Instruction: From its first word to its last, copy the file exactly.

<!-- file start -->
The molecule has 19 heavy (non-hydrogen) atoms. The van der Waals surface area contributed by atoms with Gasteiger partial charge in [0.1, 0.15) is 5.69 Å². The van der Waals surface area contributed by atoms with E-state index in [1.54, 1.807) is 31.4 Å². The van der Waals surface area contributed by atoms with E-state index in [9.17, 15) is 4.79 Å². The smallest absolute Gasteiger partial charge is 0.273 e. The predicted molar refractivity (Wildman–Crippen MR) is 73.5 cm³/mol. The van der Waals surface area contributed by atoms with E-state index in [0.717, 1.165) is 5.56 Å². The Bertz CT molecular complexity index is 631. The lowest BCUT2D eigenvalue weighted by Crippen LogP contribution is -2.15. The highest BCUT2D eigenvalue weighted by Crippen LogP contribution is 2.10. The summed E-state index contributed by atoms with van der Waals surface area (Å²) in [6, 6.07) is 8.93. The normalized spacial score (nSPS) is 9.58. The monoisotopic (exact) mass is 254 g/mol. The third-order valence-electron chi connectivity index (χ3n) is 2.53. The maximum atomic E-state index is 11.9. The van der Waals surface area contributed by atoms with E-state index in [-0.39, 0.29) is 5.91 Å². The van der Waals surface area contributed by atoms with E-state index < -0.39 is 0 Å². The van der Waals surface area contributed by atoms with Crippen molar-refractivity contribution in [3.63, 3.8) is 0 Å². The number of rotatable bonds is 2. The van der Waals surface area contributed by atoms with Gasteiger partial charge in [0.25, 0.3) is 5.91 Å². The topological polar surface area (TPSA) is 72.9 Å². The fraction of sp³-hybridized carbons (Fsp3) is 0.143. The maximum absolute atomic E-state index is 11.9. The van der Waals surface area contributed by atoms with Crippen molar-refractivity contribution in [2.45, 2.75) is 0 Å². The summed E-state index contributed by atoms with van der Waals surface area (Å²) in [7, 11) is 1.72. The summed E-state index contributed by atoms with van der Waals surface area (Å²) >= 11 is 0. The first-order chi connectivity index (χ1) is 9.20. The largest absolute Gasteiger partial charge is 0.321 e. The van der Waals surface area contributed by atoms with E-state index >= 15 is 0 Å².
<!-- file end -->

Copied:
The molecule has 19 heavy (non-hydrogen) atoms. The van der Waals surface area contributed by atoms with Gasteiger partial charge in [0.1, 0.15) is 5.69 Å². The van der Waals surface area contributed by atoms with E-state index in [1.54, 1.807) is 31.4 Å². The van der Waals surface area contributed by atoms with E-state index in [9.17, 15) is 4.79 Å². The smallest absolute Gasteiger partial charge is 0.273 e. The predicted molar refractivity (Wildman–Crippen MR) is 73.5 cm³/mol. The van der Waals surface area contributed by atoms with E-state index in [0.717, 1.165) is 5.56 Å². The Bertz CT molecular complexity index is 631. The lowest BCUT2D eigenvalue weighted by Crippen LogP contribution is -2.15. The highest BCUT2D eigenvalue weighted by Crippen LogP contribution is 2.10. The summed E-state index contributed by atoms with van der Waals surface area (Å²) in [6, 6.07) is 8.93. The normalized spacial score (nSPS) is 9.58. The monoisotopic (exact) mass is 254 g/mol. The third-order valence-electron chi connectivity index (χ3n) is 2.53. The maximum atomic E-state index is 11.9. The van der Waals surface area contributed by atoms with E-state index in [-0.39, 0.29) is 5.91 Å². The van der Waals surface area contributed by atoms with E-state index < -0.39 is 0 Å². The van der Waals surface area contributed by atoms with Crippen molar-refractivity contribution in [3.63, 3.8) is 0 Å². The number of rotatable bonds is 2. The van der Waals surface area contributed by atoms with Gasteiger partial charge in [0.25, 0.3) is 5.91 Å². The topological polar surface area (TPSA) is 72.9 Å². The fraction of sp³-hybridized carbons (Fsp3) is 0.143. The maximum absolute atomic E-state index is 11.9. The van der Waals surface area contributed by atoms with Crippen molar-refractivity contribution in [2.45, 2.75) is 0 Å². The summed E-state index contributed by atoms with van der Waals surface area (Å²) in [7, 11) is 1.72. The summed E-state index contributed by atoms with van der Waals surface area (Å²) >= 11 is 0. The first-order chi connectivity index (χ1) is 9.20. The largest absolute Gasteiger partial charge is 0.321 e. The van der Waals surface area contributed by atoms with E-state index >= 15 is 0 Å².